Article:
Earlier this summer, Alice Ogden-Nussbaum was checking on a gill net she had set a day earlier in Lake Mendota’s deepest waters. As she rolled the curtain of net up out of the lake, a remarkable, silver-scaled find surfaced – one that made Alice reach for her phone and excitedly text a photo to her colleague, Ted Bier, who oversees fieldwork for the North Temperate Lakes Long-Term Ecological Research project out of the Center for Limnology.
The picture Alice sent was of something Bier had been looking for but never seen in the two decades that he’s been leading these annual surveys of the Madison lakes’ fish populations.
It wasn’t a gigantic northern pike or world-class walleye or jumbo yellow perch. It was a small fish barely the width of Alice’s palm – and it was also a sign that a long-struggling species is not yet gone from our lakes.
A Long Decline
Since the 1980’s, populations of a fish called cisco (Coregonus artedi) have plummeted in the Yahara Chain of Lakes. Cisco, also referred to as “lake herring,” range in length anywhere from nine to eighteen inches as adults and weigh between a quarter to one-and-a-half pounds. Historically, these medium-sized forage fish – or prey species- were an important food source for top predators like walleye.
“I was pretty surprised to say the least,” Alice says. In the years she’s been on fish crew, she can count the number of cisco she’s seen on one hand. And those were all larger, adult cisco. This year, however, Alice added seven to that list and, most exciting was the fact that some were small “young of the year” fish, which indicates that those older adults are breeding and some of their young are making it past the earliest – and most uncertain – days of their life cycle.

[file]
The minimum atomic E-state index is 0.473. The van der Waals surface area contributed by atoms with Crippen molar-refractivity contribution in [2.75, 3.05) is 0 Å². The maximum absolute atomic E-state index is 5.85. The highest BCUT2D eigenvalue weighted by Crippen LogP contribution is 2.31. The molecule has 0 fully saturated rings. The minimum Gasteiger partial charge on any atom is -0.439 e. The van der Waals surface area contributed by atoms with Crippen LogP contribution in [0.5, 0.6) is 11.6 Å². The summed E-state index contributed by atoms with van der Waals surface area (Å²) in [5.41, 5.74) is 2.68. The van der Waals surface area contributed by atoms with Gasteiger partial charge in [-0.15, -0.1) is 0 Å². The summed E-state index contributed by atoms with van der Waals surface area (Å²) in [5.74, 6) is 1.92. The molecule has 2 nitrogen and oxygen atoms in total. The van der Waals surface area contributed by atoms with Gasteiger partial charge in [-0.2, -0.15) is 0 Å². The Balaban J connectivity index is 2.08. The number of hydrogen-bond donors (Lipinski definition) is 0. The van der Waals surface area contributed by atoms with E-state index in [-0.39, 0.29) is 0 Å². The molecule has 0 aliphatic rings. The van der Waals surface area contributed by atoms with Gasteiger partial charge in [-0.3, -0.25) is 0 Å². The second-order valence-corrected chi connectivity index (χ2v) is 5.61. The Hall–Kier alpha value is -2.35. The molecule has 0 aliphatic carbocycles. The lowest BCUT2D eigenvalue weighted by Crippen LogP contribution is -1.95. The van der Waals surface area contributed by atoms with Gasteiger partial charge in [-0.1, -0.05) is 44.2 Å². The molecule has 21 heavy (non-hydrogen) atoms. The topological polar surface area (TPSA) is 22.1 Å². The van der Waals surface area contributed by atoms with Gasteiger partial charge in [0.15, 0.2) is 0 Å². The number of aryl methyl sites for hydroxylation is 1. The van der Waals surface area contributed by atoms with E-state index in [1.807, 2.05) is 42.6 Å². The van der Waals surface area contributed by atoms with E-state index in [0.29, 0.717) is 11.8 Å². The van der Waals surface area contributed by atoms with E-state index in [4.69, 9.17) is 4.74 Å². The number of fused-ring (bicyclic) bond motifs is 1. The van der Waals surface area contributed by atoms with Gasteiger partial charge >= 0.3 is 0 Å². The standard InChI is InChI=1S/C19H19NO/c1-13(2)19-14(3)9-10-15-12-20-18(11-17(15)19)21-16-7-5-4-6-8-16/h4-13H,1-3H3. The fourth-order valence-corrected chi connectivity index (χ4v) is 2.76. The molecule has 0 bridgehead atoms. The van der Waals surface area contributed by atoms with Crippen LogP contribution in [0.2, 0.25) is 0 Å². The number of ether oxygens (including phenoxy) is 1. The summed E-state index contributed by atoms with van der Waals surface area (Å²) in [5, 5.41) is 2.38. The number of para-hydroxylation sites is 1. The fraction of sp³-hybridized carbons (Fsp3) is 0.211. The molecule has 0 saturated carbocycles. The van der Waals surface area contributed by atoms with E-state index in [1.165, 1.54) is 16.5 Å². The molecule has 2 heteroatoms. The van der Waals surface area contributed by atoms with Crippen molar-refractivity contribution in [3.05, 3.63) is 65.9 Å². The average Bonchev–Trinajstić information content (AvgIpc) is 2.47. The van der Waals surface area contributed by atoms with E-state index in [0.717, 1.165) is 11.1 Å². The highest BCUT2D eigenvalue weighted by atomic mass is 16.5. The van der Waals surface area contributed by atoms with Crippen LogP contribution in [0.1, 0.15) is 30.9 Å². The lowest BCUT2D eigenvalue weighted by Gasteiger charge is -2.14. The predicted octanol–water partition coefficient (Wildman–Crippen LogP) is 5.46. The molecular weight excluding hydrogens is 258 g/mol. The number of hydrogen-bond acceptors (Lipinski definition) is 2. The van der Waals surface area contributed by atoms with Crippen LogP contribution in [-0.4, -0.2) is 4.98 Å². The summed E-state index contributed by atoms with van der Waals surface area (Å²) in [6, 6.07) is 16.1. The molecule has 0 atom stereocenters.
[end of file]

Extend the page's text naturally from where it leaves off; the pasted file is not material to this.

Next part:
“Pulling up the small [cisco] which were hatched last year was a complete first for me,” Alice says. “There was certainly a moment of disbelief as we rolled up the net and saw one… and then two more!”
In Lake Mendota, part of the cisco decline was by design – cisco are a voracious predator of a species of zooplankton called Daphnia pulicaria. Daphnia, in turn, are voracious predators of algae. So, in an effort to encourage clearer lakes through more algae-eating daphnia, scientists and resource managers in the 1980’s decided to manages Lake Mendota as a walleye and pike fishery, boosting the kind of fish species that anglers love (and the kind of species that eat cisco). The experiment worked, for a while at least, as fewer cisco meant more daphnia, less algae and clearer waters.
The bigger problem for cisco, though, had nothing to do with the healthy population of their predators. As lakes like those in the Yahara Chain warm due to climate change and struggle with nutrient pollution from agricultural and urban runoff, they are losing two things that cisco need to survive – cold water and oxygen.
A House with Two Rooms
In summer, cold-water fish species like cisco get pulled in different directions. The warm, upper layer of water in Lake Mendota is full of food and oxygen, while the cold, bottom layer of the lake has the “just right” temperature that cisco need to thrive. In between is a middle layer of water called the “metalimnion.”